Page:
#4: However hot it was going to be, it couldn't possibly be hotter than the 123° on the heat index for Friday, the day before.  Really, things were only looking cooler from here!

The course consisted of a 4.15 mile loop that had an aid station at the start and at just over two miles. 
Race Day
At the 7:30am start, the early morning temperatures did not feel too bad, but the humidity kept things pretty sticky.  And the mosquitoes were eating my fellow racers alive (for some strange and lucky reason, the things don't really like me so I rarely get bitten).  I stood at the start with about 60 other runners and relay teams.  Secretly, I was still hoping that I would still be able to pull off my previously set goal of maintaining 9min/mi averages and pulling in 40 miles for the day, but at the same time trying to be realistic and not be too let down if things didn't turn out the way I'd like with the heat.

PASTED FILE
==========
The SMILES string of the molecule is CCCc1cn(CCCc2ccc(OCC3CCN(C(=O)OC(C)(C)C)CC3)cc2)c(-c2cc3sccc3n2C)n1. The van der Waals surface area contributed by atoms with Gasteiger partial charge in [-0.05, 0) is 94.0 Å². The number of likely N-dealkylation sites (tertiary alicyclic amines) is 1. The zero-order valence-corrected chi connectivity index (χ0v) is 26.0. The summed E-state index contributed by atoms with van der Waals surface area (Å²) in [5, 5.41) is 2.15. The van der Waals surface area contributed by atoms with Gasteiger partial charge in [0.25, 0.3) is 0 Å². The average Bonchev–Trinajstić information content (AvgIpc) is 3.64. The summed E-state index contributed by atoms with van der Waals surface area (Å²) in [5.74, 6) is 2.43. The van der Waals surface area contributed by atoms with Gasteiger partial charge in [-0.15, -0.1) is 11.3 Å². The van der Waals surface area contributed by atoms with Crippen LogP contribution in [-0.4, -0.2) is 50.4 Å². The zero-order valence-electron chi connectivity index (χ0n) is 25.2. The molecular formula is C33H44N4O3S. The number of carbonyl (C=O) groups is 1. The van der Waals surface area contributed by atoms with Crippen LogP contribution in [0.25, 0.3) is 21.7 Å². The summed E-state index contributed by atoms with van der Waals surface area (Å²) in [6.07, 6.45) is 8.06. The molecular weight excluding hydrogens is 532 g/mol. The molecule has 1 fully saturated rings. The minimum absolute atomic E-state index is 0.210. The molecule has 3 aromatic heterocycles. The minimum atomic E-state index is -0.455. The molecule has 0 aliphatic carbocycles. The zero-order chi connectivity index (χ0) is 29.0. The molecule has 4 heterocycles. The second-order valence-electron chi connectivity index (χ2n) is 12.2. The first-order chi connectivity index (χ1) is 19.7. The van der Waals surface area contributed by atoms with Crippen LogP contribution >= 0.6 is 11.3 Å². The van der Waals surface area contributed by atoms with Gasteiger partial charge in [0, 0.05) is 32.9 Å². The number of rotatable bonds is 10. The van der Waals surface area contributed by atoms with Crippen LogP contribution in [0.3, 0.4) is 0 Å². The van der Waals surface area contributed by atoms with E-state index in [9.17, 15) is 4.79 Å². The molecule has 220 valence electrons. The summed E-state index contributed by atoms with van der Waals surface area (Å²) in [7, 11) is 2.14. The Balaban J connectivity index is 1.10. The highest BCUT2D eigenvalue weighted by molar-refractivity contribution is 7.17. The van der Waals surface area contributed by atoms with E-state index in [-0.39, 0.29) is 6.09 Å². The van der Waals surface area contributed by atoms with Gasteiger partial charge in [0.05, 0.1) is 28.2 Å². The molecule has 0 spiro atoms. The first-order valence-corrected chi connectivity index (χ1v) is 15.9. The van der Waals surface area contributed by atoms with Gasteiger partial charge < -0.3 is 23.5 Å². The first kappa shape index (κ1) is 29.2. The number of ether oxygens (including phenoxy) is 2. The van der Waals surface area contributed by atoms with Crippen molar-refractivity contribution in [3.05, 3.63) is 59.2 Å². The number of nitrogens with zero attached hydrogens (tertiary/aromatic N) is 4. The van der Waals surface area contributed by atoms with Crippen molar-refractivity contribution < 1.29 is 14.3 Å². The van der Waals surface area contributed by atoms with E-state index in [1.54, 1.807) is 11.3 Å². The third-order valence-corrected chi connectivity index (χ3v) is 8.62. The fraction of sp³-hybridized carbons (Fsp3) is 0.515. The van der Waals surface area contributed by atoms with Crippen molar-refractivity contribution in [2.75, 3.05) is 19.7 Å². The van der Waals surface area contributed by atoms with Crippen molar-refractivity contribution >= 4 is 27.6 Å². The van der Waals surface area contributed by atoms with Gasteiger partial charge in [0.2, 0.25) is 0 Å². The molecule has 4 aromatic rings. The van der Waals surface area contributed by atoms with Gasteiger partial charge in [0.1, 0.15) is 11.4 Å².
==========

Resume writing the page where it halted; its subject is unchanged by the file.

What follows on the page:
The first two loops of the course I felt good.  Almost too good.  During the first I was averaging 8:16s, which was almost 45 seconds faster than my previously set ambitious goal pace.  I felt the humidity right away.  It was almost like my skin could only half breathe the way it wanted to.  It was not the most comfortable feeling, but I felt confident that this could not ruin my race.  At least not right now.  Less than half a mile in and I was looking forward to ripping my shirt off at the start of the next lap.  Second lap felt better than the first and as I passed mile marker 4, I quickly calculated that I was averaging 8:14s.  The course was a bit more hilly than I had anticipated.  From mile 1 to mile 2 there was one gradual hill and right before mile 2 there was a short but very steep hill that had full sun exposure and soon-to-be scortching hot pavement beneath my feet.  This was probably the hardest mile of the course because of the hills and the direct sunlight.  Mile 3 to mile 4 soon became my favorite mile, possibly because it was flatter, more windey so I couldn't see all the distance ahead of me, and shaded, and probably more so because I ran with the anticipation of seeing my crew, consisting of my mom, dad and Auntie Ann, soon to greet me with a fresh bucket of ice water to dump on my head, cold lemonade Gatorade, and more cold water.